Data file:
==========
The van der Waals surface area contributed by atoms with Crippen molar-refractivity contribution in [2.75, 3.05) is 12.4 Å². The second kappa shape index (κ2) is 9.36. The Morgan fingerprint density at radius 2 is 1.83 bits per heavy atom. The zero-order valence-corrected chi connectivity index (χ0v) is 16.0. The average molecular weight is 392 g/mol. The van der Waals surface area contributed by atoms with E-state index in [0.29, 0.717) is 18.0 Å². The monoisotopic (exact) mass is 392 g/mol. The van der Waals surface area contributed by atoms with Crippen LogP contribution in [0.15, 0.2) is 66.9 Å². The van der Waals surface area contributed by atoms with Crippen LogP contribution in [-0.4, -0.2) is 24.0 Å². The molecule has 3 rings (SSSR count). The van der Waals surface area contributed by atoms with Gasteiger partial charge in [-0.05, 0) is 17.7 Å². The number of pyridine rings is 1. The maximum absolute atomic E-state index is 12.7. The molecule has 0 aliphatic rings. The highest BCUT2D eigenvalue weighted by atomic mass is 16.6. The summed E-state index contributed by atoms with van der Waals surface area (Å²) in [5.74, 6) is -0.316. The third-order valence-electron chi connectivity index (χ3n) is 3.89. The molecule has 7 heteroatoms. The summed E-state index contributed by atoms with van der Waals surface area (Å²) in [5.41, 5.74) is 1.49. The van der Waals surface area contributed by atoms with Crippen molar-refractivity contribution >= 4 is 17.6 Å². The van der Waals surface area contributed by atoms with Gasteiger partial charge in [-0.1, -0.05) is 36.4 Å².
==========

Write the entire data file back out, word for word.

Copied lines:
The van der Waals surface area contributed by atoms with Crippen molar-refractivity contribution in [2.75, 3.05) is 12.4 Å². The second kappa shape index (κ2) is 9.36. The Morgan fingerprint density at radius 2 is 1.83 bits per heavy atom. The zero-order valence-corrected chi connectivity index (χ0v) is 16.0. The average molecular weight is 392 g/mol. The van der Waals surface area contributed by atoms with E-state index in [0.29, 0.717) is 18.0 Å². The monoisotopic (exact) mass is 392 g/mol. The van der Waals surface area contributed by atoms with Crippen LogP contribution in [0.15, 0.2) is 66.9 Å². The van der Waals surface area contributed by atoms with Crippen LogP contribution in [-0.4, -0.2) is 24.0 Å². The molecule has 3 rings (SSSR count). The van der Waals surface area contributed by atoms with Gasteiger partial charge in [-0.05, 0) is 17.7 Å². The number of pyridine rings is 1. The maximum absolute atomic E-state index is 12.7. The molecule has 0 aliphatic rings. The highest BCUT2D eigenvalue weighted by atomic mass is 16.6. The summed E-state index contributed by atoms with van der Waals surface area (Å²) in [5.74, 6) is -0.316. The third-order valence-electron chi connectivity index (χ3n) is 3.89. The molecule has 7 heteroatoms. The summed E-state index contributed by atoms with van der Waals surface area (Å²) in [5.41, 5.74) is 1.49. The van der Waals surface area contributed by atoms with Crippen molar-refractivity contribution >= 4 is 17.6 Å². The van der Waals surface area contributed by atoms with Gasteiger partial charge in [-0.1, -0.05) is 36.4 Å².